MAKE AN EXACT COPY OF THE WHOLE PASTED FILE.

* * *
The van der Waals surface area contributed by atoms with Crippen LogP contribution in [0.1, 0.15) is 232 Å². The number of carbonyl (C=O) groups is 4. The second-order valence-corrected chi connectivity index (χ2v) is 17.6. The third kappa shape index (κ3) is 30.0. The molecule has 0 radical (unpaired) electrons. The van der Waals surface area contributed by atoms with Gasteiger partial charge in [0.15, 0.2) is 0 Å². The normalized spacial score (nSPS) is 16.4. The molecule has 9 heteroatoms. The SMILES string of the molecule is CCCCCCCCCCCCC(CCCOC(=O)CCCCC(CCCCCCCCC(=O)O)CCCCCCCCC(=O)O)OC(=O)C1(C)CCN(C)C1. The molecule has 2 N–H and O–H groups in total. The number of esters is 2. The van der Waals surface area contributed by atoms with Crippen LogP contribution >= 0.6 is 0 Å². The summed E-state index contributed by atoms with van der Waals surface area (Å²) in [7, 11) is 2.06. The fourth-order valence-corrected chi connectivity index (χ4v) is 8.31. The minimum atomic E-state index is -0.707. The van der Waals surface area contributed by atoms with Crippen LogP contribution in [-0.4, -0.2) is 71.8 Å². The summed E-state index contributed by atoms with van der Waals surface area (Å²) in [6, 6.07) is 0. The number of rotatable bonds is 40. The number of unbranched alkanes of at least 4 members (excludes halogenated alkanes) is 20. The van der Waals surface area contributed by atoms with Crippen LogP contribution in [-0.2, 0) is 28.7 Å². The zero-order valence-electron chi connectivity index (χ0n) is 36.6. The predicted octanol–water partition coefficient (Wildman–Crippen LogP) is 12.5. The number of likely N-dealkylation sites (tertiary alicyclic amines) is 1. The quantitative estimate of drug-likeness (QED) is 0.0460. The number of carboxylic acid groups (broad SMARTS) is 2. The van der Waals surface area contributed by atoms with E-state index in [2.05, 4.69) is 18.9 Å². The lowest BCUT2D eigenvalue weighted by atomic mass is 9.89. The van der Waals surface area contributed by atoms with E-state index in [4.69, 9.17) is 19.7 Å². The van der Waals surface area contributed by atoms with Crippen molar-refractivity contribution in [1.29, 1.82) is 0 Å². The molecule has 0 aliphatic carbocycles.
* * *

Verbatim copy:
The van der Waals surface area contributed by atoms with Crippen LogP contribution in [0.1, 0.15) is 232 Å². The number of carbonyl (C=O) groups is 4. The second-order valence-corrected chi connectivity index (χ2v) is 17.6. The third kappa shape index (κ3) is 30.0. The molecule has 0 radical (unpaired) electrons. The van der Waals surface area contributed by atoms with Gasteiger partial charge in [0.15, 0.2) is 0 Å². The normalized spacial score (nSPS) is 16.4. The molecule has 9 heteroatoms. The SMILES string of the molecule is CCCCCCCCCCCCC(CCCOC(=O)CCCCC(CCCCCCCCC(=O)O)CCCCCCCCC(=O)O)OC(=O)C1(C)CCN(C)C1. The molecule has 2 N–H and O–H groups in total. The number of esters is 2. The van der Waals surface area contributed by atoms with Crippen LogP contribution >= 0.6 is 0 Å². The summed E-state index contributed by atoms with van der Waals surface area (Å²) in [7, 11) is 2.06. The fourth-order valence-corrected chi connectivity index (χ4v) is 8.31. The minimum atomic E-state index is -0.707. The van der Waals surface area contributed by atoms with Crippen LogP contribution in [-0.4, -0.2) is 71.8 Å². The summed E-state index contributed by atoms with van der Waals surface area (Å²) in [6, 6.07) is 0. The number of rotatable bonds is 40. The number of unbranched alkanes of at least 4 members (excludes halogenated alkanes) is 20. The van der Waals surface area contributed by atoms with Crippen LogP contribution in [-0.2, 0) is 28.7 Å². The zero-order valence-electron chi connectivity index (χ0n) is 36.6. The predicted octanol–water partition coefficient (Wildman–Crippen LogP) is 12.5. The number of likely N-dealkylation sites (tertiary alicyclic amines) is 1. The quantitative estimate of drug-likeness (QED) is 0.0460. The number of carboxylic acid groups (broad SMARTS) is 2. The van der Waals surface area contributed by atoms with E-state index in [2.05, 4.69) is 18.9 Å². The lowest BCUT2D eigenvalue weighted by atomic mass is 9.89. The van der Waals surface area contributed by atoms with E-state index in [4.69, 9.17) is 19.7 Å². The van der Waals surface area contributed by atoms with Crippen molar-refractivity contribution in [1.29, 1.82) is 0 Å². The molecule has 0 aliphatic carbocycles.